My Favorite Photo, the Only Photo of Me with My Great-Grandmother Maria (Nieto) Robledo

Maria Nieto

My 14th entry in Amy Johnson Crow’s “52 Ancestors in 52 Weeks” family history blogging challenge for 2015. The theme for week 14 is Favorite Photo: Who is in a favorite photo of yours? Or tell the story of the photo itself — where was it taken, what was the event?

My 14th ancestor is my great-grandmother, Maria Hermalinda Nieto (1887-1973).

Cleaning through some forgotten files last week, I came across a bunch of old photos that I had taken out of my baby books decades ago and transferred to a new scrapbook album of favorite photos that I took with me to U.C. Berkeley when I went away to college after high school. These photos were still on those 27 year old horrible adhesive album pages, removed from my scrapbook, and got misfiled years ago during one of my many moves. How I never came across these again until now, I don’t know. How I managed to never scan these photos before, I don’t know. But, I am thrilled to have made this recent discovery!  And I have since carefully removed all photos from those horrible destructive adhesive albums, and scanned them.

My Favorite Photo

Colleen Robledo and Maria Nieto
Nana with her Coco Colleen.

One of those photos is this one — my favorite photo. The ONLY photo I have with my great-grandmother, Maria (Nieto) Robledo, who died when I was just over three years old. I thought I had lost this. I was overjoyed to find it again!

My Great-Grandmother

Maria Robledo — affectionately called “Nana” by her grown children, grandchildren, great-grandchildren, and now great-great-grandchildren — was the paternal grandmother of my father, and she is the woman who raised him since he was a young toddler. She was a tiny little (approximately 5 foot tall) woman with a huge heart and giant presence. The name “Nana” is only ever uttered among our extended family in the most tender loving tone.

Maria outlived her husband, Jose Robledo (1875-1937), by over 35 years. The two of them lost everything back in their small San Luis Potosi, Mexico village during the Mexican Revolution, and immigrated to the United States in 1915, in hopes of beginning a new life for their young family (they had a 5 year old and a 3 month old). The family called Long Beach, California their first U.S. home, moving in with siblings and members of Nana’s extended family who had already immigrated here. Nana was widowed at about 50 years of age, but with at least six (ages 18 down to 6-1/2 years old) of their eight children still living at home. Even before Maria’s own youngest children were grown, she became mother to four of her very young grandchildren — including Dad.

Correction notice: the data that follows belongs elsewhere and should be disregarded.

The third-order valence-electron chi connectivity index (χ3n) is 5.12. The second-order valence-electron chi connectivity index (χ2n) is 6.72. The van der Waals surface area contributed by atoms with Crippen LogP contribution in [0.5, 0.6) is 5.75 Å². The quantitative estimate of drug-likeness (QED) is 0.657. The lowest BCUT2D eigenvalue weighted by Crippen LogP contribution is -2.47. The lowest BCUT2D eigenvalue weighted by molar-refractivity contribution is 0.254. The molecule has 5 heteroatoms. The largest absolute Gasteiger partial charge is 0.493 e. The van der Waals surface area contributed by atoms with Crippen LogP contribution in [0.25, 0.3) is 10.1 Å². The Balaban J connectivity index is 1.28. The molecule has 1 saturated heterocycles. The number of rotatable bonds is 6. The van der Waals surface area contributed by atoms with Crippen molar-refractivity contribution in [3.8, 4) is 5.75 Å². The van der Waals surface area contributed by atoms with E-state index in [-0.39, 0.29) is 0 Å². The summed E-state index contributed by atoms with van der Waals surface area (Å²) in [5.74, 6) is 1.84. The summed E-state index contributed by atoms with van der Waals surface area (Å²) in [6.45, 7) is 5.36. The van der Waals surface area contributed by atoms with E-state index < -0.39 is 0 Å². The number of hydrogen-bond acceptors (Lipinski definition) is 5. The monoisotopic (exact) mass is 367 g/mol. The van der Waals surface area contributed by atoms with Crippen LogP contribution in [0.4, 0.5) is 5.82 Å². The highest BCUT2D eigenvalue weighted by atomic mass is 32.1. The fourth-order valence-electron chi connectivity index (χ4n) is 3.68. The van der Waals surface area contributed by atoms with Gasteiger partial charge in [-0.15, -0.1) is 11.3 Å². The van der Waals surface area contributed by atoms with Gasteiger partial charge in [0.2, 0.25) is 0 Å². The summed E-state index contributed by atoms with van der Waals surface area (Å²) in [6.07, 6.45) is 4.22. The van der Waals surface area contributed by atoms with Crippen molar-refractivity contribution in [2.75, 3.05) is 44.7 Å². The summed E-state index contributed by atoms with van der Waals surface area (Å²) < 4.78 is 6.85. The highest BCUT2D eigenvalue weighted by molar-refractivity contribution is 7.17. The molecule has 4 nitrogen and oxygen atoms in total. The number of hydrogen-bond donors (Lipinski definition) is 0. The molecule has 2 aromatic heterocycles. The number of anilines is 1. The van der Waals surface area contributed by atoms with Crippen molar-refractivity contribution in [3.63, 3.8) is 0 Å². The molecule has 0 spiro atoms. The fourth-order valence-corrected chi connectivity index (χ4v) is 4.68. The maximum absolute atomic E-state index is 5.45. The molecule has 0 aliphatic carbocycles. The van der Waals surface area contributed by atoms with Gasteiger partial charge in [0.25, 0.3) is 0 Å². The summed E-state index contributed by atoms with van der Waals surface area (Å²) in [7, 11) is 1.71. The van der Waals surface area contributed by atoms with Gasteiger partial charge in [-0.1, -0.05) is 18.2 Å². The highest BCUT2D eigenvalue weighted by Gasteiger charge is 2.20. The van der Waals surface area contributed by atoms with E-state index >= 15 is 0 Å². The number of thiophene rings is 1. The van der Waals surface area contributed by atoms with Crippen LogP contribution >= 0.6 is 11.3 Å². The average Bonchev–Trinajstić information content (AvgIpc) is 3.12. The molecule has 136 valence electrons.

Despite Jose having lived in the U.S. for almost 22 years, because the majority of his children were still so young when he died, it would be Nana who shaped and molded the American version of their family.

Why My Favorite?

So why is this photo, from among so many treasured photos from my childhood, the one I selected as my favorite?

Because this photo reminds me of the first time I remember seeing my dad cry.

And for a little 3 year old girl, seeing her strong daddy cry is a big big deal.

You see, I don’t remember the moment captured in this photo, of climbing on my Nana’s lap, teasingly trying to take her glasses off her face. My great-grandmother was a huge presence in our family and lives, yet I only have one memory of her…seeing her right before she died.

I have always had a vivid memory of looking in through a window, to Nana and Dad standing on the other side of that window, and my infant brother, Mom, and I all waving at them. That’s it. My one memory of my great-grandmother. Mom tells me that was a hospital visit, shortly before Nana died. We little ones either weren’t allowed in to see Nana, or Mom and Dad just thought it best we didn’t go inside. So we found Nana’s hospital room window, and waited outside of it, while Dad went inside and wheeled her up to the window so she could see us. I think I remember blowing kisses and laughing. No doubt, Mom tried to make a fun loving game of it for us, seeing which of us could blow Nana the most kisses.

I don’t think we ever saw her again.

Shortly after that visit, I remember being at home, and peaking inside my parents’ bedroom. Dad was sitting on the edge of their bed…crying. I had never seen him cry before.

It was so upsetting to me that I ran down the hall to find Mom, to tell her something was wrong, because my daddy was crying. He never cried. I distinctly remember Mom taking me in her arms, and explaining to me that Dad was crying because he was sad, because Nana had died. I wasn’t sure at that age what it meant for someone to die. All I knew was, it had to be something really really sad. Because my daddy was crying.

Because he had just lost the only mother he ever really knew, his grandmother.

Seeing Dad Cry Again

The next time I remember seeing Dad cry? When I graduated high school.

When he gave me a silver dollar that he’d been holding on to for a long time. The silver dollar that Nana had given to him when he graduated high school. This strong immigrant woman, who had started a life all over again for her family in a new country, never knew a time without financial struggles in her new country. My grandfather and his siblings grew up poor. Dad and the other grandkids raised by Nana grew up poor. It meant a lot, literally and symbolically, for Nana to save a silver dollar.

But Nana knew that education was the key to her family overcoming being poor.

Dad was the first of their family to get a college education. I can only imagine what joy it brought Nana to see one of her grandchildren go to college!

And giving me that silver dollar made Dad cry. Again.

Now, of course, as he’s grown older, my dad — who has always been a big softie — cries often. They are almost always tears of happiness.

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